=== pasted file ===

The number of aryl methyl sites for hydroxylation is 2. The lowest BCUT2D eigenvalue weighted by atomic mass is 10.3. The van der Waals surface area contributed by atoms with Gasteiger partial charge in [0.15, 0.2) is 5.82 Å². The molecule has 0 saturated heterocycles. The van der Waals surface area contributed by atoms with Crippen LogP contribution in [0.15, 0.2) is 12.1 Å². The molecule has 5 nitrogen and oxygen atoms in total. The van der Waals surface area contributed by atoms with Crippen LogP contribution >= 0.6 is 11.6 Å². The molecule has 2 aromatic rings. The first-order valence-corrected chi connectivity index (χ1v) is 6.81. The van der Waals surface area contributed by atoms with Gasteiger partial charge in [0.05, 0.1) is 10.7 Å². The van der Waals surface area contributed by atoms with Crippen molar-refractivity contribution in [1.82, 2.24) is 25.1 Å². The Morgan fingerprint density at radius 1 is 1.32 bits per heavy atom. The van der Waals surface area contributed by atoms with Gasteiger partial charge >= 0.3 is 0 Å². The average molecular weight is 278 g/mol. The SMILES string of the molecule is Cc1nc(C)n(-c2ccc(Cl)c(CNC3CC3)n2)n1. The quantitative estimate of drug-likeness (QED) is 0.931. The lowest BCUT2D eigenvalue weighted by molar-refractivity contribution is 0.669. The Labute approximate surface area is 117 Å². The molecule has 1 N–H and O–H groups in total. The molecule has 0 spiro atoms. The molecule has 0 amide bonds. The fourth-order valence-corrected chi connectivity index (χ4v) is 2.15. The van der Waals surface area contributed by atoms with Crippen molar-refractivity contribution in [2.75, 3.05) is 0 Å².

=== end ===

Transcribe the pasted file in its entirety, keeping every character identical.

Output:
The number of aryl methyl sites for hydroxylation is 2. The lowest BCUT2D eigenvalue weighted by atomic mass is 10.3. The van der Waals surface area contributed by atoms with Gasteiger partial charge in [0.15, 0.2) is 5.82 Å². The molecule has 0 saturated heterocycles. The van der Waals surface area contributed by atoms with Crippen LogP contribution in [0.15, 0.2) is 12.1 Å². The molecule has 5 nitrogen and oxygen atoms in total. The van der Waals surface area contributed by atoms with Crippen LogP contribution >= 0.6 is 11.6 Å². The molecule has 2 aromatic rings. The first-order valence-corrected chi connectivity index (χ1v) is 6.81. The van der Waals surface area contributed by atoms with Gasteiger partial charge in [0.05, 0.1) is 10.7 Å². The van der Waals surface area contributed by atoms with Crippen molar-refractivity contribution in [1.82, 2.24) is 25.1 Å². The Morgan fingerprint density at radius 1 is 1.32 bits per heavy atom. The van der Waals surface area contributed by atoms with Gasteiger partial charge >= 0.3 is 0 Å². The average molecular weight is 278 g/mol. The SMILES string of the molecule is Cc1nc(C)n(-c2ccc(Cl)c(CNC3CC3)n2)n1. The quantitative estimate of drug-likeness (QED) is 0.931. The lowest BCUT2D eigenvalue weighted by molar-refractivity contribution is 0.669. The Labute approximate surface area is 117 Å². The molecule has 1 N–H and O–H groups in total. The molecule has 0 spiro atoms. The molecule has 0 amide bonds. The fourth-order valence-corrected chi connectivity index (χ4v) is 2.15. The van der Waals surface area contributed by atoms with Crippen molar-refractivity contribution in [2.75, 3.05) is 0 Å².